Celestron 114 LCM computerised telescope
A great starter scope with which to begin your adventures in astronomy
ith modern optics and computerisation, today’s starter telescopes are a far cry from the scopes many of us began our astronomy adventures with. Celestron’s 114LCM Computerised Telescope, for example, combines reasonable optics with a computerised mount to give beginners a tantalising taste of what there is to see in the cosmos.
The 114LCM consists of an optical tube with a 4.5-inch mirror and a focal length of 1,000mm giving a focal ratio of f/9. It has a basic rack and pinion focuser that takes 1.25-inch eyepieces: 25mm and 9mm eyepieces are provided giving magnifications of 40x and 111x. A built-in StarPointer red dot finder helps to aim the telescope, especially during the alignment phase. The tube is attached to the motorised base via a Vixen-style mounting bar that connects to the aluminium tripod using a bolt on the underside. It’s quick and straightforward to assemble as there are just three main sections: tube, base and tripod. The 114LCM comes with a NexStar hand controller that has a database of 4,000 objects from the main deep-sky databases (Messier, NGC and Caldwell). Also included are the Solar System, variable stars and double stars. Power is provided by eight AA batteries that sit in a built-in compartment. aAlternatively you can use a power tank providing 12V 750mA.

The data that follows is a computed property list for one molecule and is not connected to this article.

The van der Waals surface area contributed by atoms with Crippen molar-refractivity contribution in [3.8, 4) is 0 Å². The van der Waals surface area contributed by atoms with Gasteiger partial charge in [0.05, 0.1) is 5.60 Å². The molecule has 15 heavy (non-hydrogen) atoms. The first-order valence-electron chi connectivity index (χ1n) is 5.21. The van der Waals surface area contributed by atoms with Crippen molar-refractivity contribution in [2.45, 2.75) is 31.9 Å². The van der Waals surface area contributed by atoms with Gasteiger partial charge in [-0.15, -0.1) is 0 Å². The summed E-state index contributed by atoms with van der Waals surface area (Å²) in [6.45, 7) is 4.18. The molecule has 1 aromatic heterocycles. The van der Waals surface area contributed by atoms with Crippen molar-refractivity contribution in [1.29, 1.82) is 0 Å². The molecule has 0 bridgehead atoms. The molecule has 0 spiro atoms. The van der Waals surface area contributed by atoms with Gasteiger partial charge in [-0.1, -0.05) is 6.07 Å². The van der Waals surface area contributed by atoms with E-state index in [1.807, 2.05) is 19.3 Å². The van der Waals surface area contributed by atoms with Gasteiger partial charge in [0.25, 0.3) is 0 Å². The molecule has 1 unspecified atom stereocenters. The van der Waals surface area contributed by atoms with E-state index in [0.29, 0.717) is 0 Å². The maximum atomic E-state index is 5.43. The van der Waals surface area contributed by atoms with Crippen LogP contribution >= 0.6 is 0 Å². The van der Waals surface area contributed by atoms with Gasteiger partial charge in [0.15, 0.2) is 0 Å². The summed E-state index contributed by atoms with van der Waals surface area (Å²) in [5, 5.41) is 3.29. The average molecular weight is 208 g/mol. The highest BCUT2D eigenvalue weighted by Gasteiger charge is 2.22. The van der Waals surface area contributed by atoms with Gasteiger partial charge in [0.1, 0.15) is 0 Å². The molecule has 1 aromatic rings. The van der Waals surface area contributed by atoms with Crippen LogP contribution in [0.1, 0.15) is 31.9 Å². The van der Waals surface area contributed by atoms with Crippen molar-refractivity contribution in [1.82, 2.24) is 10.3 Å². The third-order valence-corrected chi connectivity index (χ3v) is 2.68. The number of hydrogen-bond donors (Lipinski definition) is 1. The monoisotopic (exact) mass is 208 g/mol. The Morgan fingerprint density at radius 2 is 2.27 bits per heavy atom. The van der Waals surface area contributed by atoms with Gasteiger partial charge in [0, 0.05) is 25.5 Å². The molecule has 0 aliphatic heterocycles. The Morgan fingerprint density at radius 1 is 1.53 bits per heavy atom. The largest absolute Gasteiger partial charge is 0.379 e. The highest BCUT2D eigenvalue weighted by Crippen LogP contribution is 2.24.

Ducks and dumbbells
The 114LCM has five alignment modes. We tested them all and in each case achieved the best alignment and tracking using Celestron’s bespoke SkyAlign system. Solar System Align is also useful for daytime alignment, especially if the Moon is up. Using the 25mm eyepiece we checked the quality of the field of view by targeting Altair (Alpha (_) Aquilae). The star was pin sharp across 75 per cent of the view with a little coma towards the field edge. The view through the 25mm eyepiece is big enough to fit in all of the Moon and more – we estimate it has a field of view of just over 1.25°.
Using the Sky Tour option we explored a wide range of targets. M11, the Wild Duck Cluster, was